At the height of the war, while visiting his old school on October 29, 1941, Churchill addressed the boys and reminded them of his mantra,

…never give in, never give in, never, never, never, never—in nothing, great or small, large or petty—never give in except to convictions of honour and good sense. Never yield to force; never yield to the apparently overwhelming might of the enemy.

On November 10, 1942 Churchill delivered his Mansion House Speech and with Field Marshall Rommel’s recent defeat at the Battle of El Alamein, was able to strike a more hopeful chord,

Now, however, we have a new experience. We have victory—a remarkable and definite victory. The bright gleam has caught the helmets of our soldiers and warmed and cheered all our hearts.

But, even then counselled caution,

Now, this is not the end. It is not even the beginning of the end. But it is, perhaps, the end of the beginning.

These speeches were targeted at the British people and were designed to demonstrate leadership at a time of turmoil and provide reassurance that despite the storms ahead we, the British people, would prevail.  The language used is not complex, with many of the words consisting of a single syllable and the majority in common use.  He uses many standard rhetorical ploys, such as threesomes of examples, e.g. ‘in our Island, in our Empire, and indeed throughout the world’, contrasting pairs, e.g. ‘the New World, with all its power and might, steps forth to the rescue and the liberation of the old’ and building rhythms with repetition, e.g. ‘never give in, never give in, never’ and ‘We have victory—a remarkable and definite victory.’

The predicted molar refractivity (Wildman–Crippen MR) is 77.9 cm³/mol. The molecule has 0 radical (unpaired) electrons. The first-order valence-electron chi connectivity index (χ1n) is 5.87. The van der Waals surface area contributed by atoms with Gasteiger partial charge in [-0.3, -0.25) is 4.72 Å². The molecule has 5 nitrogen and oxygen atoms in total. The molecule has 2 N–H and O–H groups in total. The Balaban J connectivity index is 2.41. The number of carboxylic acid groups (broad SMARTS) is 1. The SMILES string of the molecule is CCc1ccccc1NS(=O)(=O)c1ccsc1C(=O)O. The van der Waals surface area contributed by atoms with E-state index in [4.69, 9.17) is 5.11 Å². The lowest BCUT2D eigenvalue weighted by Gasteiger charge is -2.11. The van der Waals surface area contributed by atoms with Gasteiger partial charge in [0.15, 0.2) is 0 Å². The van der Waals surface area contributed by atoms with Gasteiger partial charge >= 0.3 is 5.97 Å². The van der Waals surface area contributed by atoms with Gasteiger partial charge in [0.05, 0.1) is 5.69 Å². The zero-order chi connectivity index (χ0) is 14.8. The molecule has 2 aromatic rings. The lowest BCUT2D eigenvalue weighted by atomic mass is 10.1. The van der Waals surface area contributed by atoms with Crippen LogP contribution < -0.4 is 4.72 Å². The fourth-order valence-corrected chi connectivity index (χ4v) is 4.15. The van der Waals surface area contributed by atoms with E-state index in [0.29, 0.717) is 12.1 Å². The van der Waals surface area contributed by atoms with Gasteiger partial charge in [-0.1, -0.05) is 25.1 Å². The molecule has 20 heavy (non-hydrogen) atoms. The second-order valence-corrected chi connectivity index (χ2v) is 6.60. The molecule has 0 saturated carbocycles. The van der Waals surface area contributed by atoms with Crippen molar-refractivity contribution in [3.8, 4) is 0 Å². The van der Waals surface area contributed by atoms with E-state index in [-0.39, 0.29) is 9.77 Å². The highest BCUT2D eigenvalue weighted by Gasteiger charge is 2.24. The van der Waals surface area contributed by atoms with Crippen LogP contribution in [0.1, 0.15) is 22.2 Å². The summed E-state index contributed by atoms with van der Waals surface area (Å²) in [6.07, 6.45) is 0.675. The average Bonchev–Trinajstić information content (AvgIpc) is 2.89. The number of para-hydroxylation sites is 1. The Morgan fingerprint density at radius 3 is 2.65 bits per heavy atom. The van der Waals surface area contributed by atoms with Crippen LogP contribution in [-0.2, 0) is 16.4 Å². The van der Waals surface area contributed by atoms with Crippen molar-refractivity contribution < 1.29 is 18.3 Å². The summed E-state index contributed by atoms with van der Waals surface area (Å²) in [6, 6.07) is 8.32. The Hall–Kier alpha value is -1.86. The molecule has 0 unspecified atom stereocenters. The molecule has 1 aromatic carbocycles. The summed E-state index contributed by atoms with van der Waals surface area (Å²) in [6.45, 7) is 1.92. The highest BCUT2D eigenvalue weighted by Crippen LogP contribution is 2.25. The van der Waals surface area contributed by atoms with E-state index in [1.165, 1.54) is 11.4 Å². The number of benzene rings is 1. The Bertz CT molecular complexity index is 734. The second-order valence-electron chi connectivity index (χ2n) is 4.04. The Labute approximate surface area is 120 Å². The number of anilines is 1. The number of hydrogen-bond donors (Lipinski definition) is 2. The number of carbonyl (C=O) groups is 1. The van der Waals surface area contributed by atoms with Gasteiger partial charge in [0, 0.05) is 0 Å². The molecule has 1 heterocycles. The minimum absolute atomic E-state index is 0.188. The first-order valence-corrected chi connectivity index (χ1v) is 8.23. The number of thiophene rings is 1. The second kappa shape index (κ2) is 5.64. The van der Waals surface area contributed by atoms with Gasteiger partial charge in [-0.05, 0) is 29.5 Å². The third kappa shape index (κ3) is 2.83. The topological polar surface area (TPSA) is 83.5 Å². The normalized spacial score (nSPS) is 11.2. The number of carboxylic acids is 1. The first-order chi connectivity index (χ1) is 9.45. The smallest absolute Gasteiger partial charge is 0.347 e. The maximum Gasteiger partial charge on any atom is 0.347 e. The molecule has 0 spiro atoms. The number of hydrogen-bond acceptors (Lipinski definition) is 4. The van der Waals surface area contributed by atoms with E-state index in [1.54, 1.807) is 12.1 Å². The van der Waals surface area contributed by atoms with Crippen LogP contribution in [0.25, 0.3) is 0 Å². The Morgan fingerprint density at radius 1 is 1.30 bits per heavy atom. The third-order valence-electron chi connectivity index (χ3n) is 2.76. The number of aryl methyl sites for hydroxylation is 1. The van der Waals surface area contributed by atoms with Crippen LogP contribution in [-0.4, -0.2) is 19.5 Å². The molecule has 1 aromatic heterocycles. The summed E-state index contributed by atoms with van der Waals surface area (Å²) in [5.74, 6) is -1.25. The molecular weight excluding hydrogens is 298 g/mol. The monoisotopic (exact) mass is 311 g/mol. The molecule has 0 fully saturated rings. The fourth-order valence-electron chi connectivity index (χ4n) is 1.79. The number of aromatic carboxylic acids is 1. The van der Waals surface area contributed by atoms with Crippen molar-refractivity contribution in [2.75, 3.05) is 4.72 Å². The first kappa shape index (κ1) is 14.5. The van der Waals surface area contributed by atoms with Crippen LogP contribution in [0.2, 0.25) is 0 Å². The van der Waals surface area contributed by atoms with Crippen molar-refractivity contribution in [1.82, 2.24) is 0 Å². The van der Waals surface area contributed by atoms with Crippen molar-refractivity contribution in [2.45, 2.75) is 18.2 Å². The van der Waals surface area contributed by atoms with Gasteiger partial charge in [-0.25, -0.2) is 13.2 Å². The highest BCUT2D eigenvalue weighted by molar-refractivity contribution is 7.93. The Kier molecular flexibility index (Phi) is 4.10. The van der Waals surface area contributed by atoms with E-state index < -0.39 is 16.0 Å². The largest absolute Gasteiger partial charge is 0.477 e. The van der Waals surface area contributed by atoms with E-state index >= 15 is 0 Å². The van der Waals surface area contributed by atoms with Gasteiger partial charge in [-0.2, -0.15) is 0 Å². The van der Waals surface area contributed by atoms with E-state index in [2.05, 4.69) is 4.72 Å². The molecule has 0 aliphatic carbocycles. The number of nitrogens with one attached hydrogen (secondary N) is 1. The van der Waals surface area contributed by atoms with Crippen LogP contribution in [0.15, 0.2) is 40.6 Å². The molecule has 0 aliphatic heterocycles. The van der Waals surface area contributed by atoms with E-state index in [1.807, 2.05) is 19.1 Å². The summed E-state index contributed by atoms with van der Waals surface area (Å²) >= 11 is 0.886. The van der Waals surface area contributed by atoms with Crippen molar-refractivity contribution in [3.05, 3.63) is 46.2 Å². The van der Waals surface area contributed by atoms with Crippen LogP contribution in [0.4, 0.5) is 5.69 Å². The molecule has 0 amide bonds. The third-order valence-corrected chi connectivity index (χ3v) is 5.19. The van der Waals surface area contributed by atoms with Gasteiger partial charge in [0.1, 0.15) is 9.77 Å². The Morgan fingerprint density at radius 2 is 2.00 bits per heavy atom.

One of the important features of Churchill’s speech writing in contrast to some of his predecessors was the length of his sentences.  His average word count per sentence was 24.2,  in contrast to Benjamin Disraeli’s 42.8 and Francis Bacon’s 72.2.  As Jeff Toney recently noted this means Churchill could have tweeted while Bacon could not.

Since the average word has about 5 characters, Francis Bacon’s sentence length needed at least 360 characters – too long for a Tweet. In contrast, Winston Churchill’s average sentence can fit at about 120 characters – room to spare for Twitter’s limit of 140.

This of course raises a fascinating ‘what if?’ What would Churchill’s tweets have looked like?  Perhaps we don’t have to wonder for they are all there before us — sound bites embedded in his most famous speeches.

Blood, toil, tears and sweat @PM

We shall fight on the beaches, we shall fight on the landing grounds, we shall fight in the fields #Nazis #Hitler

Never in the field of human conflict was so much owed by so many to so few #Few #RAF

We have victory—a remarkable and definite victory 🙂 #El Alamein

Not the #end – not even beginning of the #end. But perhaps end of the beginning. #warhope

© Allan Gaw 2017

 

If you would like to read more about how to write well…